Since the start of the COVID-19 pandemic, testing has been a topic of recurring questions. Who qualifies to be tested? Why are some areas testing only those with certain symptoms while others offer tests to anyone who requests one? When will more tests be available?
The answers are complicated.
The Florida Department of Health provides tests under certain criteria, based on guidelines for the Centers for Disease Control and Prevention (CDC). When testing began, there was a shortage of test kits. As more test kits have become available, the criteria for testing has broadened, but the DOH tests are still limited.
The state has put additional testing resources in the more populated areas with the highest numbers of positive cases. Gov. Ron DeSantis has sent the National Guard to assist with testing in some areas of the state that have seen a lot of COVID-19 positive cases. The criteria for testing at these sites varies.
Under the direction of the governor, the state now also has 50 “strike teams” of nurses who will test patients and staff at nursing homes. One of these strike teams helped test the patients and staff at Okeechobee Health Care Facility on Friday.
At his April 24 press conference, Gov. DeSantis explained, “We know nursing homes have been number one places at risk.” He said the three state labs will test samples collected by the 50 strike teams, which each have four nurses.
These teams have already done 5,000 tests, he said. “We will see that number increase.”
He said the state labs have been processing hundreds of tests per day, but he realizes the state needs faster testing.
“We have contracted with labs that can do high-volume testing, can do 18,000 a day,” he said. These labs will provide test results in 24 to 48 hours.
He said the Florida Department of Health has also ordered high throughput machines, which should arrive in May.
“By the summer, we would like to have that set up,” he said.
He said the state surgeon general will also give pharmacies the authority the authority to administer COVID-19 tests. He said they are working out the details on that plan.
“That could be a convenient way for people to have access to testing,” he said.
In addition, the state has ordered FDA-approved antibody tests, which will show if a person had the virus and has recovered. The governor said the first shipment is due May 1.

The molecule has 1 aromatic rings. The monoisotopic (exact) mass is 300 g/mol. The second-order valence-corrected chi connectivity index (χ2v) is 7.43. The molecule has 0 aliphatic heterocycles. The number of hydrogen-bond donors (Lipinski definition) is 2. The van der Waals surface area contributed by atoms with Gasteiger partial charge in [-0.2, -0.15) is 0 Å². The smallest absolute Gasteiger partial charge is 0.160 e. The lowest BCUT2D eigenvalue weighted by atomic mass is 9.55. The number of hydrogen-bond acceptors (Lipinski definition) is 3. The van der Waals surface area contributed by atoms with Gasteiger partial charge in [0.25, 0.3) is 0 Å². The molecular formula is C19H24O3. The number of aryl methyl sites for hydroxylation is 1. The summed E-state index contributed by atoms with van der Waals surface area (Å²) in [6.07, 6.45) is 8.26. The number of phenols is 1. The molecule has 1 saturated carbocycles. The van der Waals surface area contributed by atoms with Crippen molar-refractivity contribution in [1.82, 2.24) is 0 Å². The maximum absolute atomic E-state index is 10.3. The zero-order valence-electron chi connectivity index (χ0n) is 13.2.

For testing at any of the current sites in South Central Florida, appointments are necessary. In Okeechobee, Hendry and Glades counties, patients are screened to meet criteria for testing. For information or to make an appointment, call your health care provider or your county health department.
In Palm Beach County, tests are offered even for those with no symptoms, but appointments are still necessary.
In Okeechobee County, tests are available at the Okeechobee Health Department, the Dr. Fred Brown Center, 2015 U.S. 441 and Okeechobee Urgent Care, 305 N.E. Park Street. Raulerson Hospital, 796 U.S. 441, tests only those admitted to the hospital. Commercial labs can also do the test if the doctor orders it. Call the health department or your health care provider to find out more about testing.
In Hendry County, testing is available in Clewiston at Florida Community Health Center, 315 South W.C. Owen Ave.; Forbes Family Medicine, 315 South W.C. Owen Ave.; Hendry Regional Medical Center, 524 W. Sagamore Ave.; and the Hendry County Health Department, 1100 S. Olympia Ave. Private physicians can put in a request into their Quest Diagnostics account to create a requisition. The appointment can then made through the health department for testing.
In LaBelle, tests are available at Hendry Convenient Care, 450 S Main St.; and the Hendry County Health Department, 1140 Pratt Blvd.
Glades County Department of Health advises residents are advised to contact their health care providers to arrange for testing.
Palm Beach County has been a hot spot for COVID-19; the state has sent extra help for testing.
In addition, Palm Beach County has a health care district financed by a special ad valorem tax. The Palm Beach County Health Care District is an independent taxing district created in 1988. The primary source of funding is property tax millage. The 2019-2020 millage of 0.7261 mills was projected to bring in $139,150,000. One mill equals $1 in tax for every $1,000 of property value.